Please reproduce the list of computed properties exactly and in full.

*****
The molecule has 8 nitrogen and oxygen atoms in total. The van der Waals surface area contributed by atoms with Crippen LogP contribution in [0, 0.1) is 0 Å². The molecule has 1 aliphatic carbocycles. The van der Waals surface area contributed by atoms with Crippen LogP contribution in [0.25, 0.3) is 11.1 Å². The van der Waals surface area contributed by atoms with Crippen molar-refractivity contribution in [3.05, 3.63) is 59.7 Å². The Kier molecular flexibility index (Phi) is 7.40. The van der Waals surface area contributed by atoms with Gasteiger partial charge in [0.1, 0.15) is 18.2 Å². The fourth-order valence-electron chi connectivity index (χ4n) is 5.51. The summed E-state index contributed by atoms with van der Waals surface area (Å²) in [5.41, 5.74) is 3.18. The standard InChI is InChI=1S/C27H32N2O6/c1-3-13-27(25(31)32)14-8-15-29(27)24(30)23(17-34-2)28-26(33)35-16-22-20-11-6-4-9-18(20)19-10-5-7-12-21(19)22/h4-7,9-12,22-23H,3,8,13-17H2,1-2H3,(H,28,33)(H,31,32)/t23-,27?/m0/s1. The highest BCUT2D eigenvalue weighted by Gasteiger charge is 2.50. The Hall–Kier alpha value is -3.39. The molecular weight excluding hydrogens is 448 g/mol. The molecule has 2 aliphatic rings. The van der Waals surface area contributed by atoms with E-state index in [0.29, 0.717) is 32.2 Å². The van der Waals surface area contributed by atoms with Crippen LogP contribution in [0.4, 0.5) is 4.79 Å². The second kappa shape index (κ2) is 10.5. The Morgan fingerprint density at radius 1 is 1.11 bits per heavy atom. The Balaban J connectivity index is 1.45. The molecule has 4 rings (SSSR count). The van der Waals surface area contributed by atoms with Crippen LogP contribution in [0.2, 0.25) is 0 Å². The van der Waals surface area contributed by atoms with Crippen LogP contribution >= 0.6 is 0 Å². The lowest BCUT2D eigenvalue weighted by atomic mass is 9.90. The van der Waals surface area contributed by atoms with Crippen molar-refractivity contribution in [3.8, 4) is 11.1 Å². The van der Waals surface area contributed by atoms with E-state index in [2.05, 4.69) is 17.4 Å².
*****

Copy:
The molecule has 8 nitrogen and oxygen atoms in total. The van der Waals surface area contributed by atoms with Crippen LogP contribution in [0, 0.1) is 0 Å². The molecule has 1 aliphatic carbocycles. The van der Waals surface area contributed by atoms with Crippen LogP contribution in [0.25, 0.3) is 11.1 Å². The van der Waals surface area contributed by atoms with Crippen molar-refractivity contribution in [3.05, 3.63) is 59.7 Å². The Kier molecular flexibility index (Phi) is 7.40. The van der Waals surface area contributed by atoms with Gasteiger partial charge in [0.1, 0.15) is 18.2 Å². The fourth-order valence-electron chi connectivity index (χ4n) is 5.51. The summed E-state index contributed by atoms with van der Waals surface area (Å²) in [5.41, 5.74) is 3.18. The standard InChI is InChI=1S/C27H32N2O6/c1-3-13-27(25(31)32)14-8-15-29(27)24(30)23(17-34-2)28-26(33)35-16-22-20-11-6-4-9-18(20)19-10-5-7-12-21(19)22/h4-7,9-12,22-23H,3,8,13-17H2,1-2H3,(H,28,33)(H,31,32)/t23-,27?/m0/s1. The highest BCUT2D eigenvalue weighted by Gasteiger charge is 2.50. The Hall–Kier alpha value is -3.39. The molecular weight excluding hydrogens is 448 g/mol. The molecule has 2 aliphatic rings. The van der Waals surface area contributed by atoms with E-state index in [0.29, 0.717) is 32.2 Å². The van der Waals surface area contributed by atoms with Crippen LogP contribution in [0.4, 0.5) is 4.79 Å². The second kappa shape index (κ2) is 10.5. The Morgan fingerprint density at radius 1 is 1.11 bits per heavy atom. The Balaban J connectivity index is 1.45. The molecule has 4 rings (SSSR count). The van der Waals surface area contributed by atoms with Crippen LogP contribution in [0.2, 0.25) is 0 Å². The van der Waals surface area contributed by atoms with Crippen LogP contribution >= 0.6 is 0 Å². The lowest BCUT2D eigenvalue weighted by atomic mass is 9.90. The van der Waals surface area contributed by atoms with Crippen molar-refractivity contribution in [3.8, 4) is 11.1 Å². The van der Waals surface area contributed by atoms with E-state index in [2.05, 4.69) is 17.4 Å².